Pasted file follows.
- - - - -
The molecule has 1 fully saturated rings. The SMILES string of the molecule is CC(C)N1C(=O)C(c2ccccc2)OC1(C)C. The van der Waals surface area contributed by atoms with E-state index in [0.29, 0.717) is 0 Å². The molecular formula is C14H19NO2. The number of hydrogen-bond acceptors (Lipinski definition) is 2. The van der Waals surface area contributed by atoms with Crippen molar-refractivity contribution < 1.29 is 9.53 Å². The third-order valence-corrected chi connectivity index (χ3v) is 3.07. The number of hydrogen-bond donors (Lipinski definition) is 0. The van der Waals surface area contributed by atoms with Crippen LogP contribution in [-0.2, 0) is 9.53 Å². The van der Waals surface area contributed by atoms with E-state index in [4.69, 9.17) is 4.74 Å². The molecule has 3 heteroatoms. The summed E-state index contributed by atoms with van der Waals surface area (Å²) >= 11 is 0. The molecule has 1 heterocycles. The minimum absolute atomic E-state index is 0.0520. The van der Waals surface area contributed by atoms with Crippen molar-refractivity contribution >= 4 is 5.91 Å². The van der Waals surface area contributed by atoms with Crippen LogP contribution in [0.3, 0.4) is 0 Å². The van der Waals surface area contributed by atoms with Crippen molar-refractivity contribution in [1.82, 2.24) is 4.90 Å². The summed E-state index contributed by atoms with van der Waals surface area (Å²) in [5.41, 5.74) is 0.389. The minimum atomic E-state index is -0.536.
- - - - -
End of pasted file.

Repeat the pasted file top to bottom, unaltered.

The molecule has 1 fully saturated rings. The SMILES string of the molecule is CC(C)N1C(=O)C(c2ccccc2)OC1(C)C. The van der Waals surface area contributed by atoms with E-state index in [0.29, 0.717) is 0 Å². The molecular formula is C14H19NO2. The number of hydrogen-bond acceptors (Lipinski definition) is 2. The van der Waals surface area contributed by atoms with Crippen molar-refractivity contribution < 1.29 is 9.53 Å². The third-order valence-corrected chi connectivity index (χ3v) is 3.07. The number of hydrogen-bond donors (Lipinski definition) is 0. The van der Waals surface area contributed by atoms with Crippen LogP contribution in [-0.2, 0) is 9.53 Å². The van der Waals surface area contributed by atoms with E-state index in [4.69, 9.17) is 4.74 Å². The molecule has 3 heteroatoms. The summed E-state index contributed by atoms with van der Waals surface area (Å²) >= 11 is 0. The molecule has 1 heterocycles. The minimum absolute atomic E-state index is 0.0520. The van der Waals surface area contributed by atoms with Crippen molar-refractivity contribution >= 4 is 5.91 Å². The van der Waals surface area contributed by atoms with Crippen LogP contribution in [0.3, 0.4) is 0 Å². The van der Waals surface area contributed by atoms with Crippen molar-refractivity contribution in [1.82, 2.24) is 4.90 Å². The summed E-state index contributed by atoms with van der Waals surface area (Å²) in [5.41, 5.74) is 0.389. The minimum atomic E-state index is -0.536.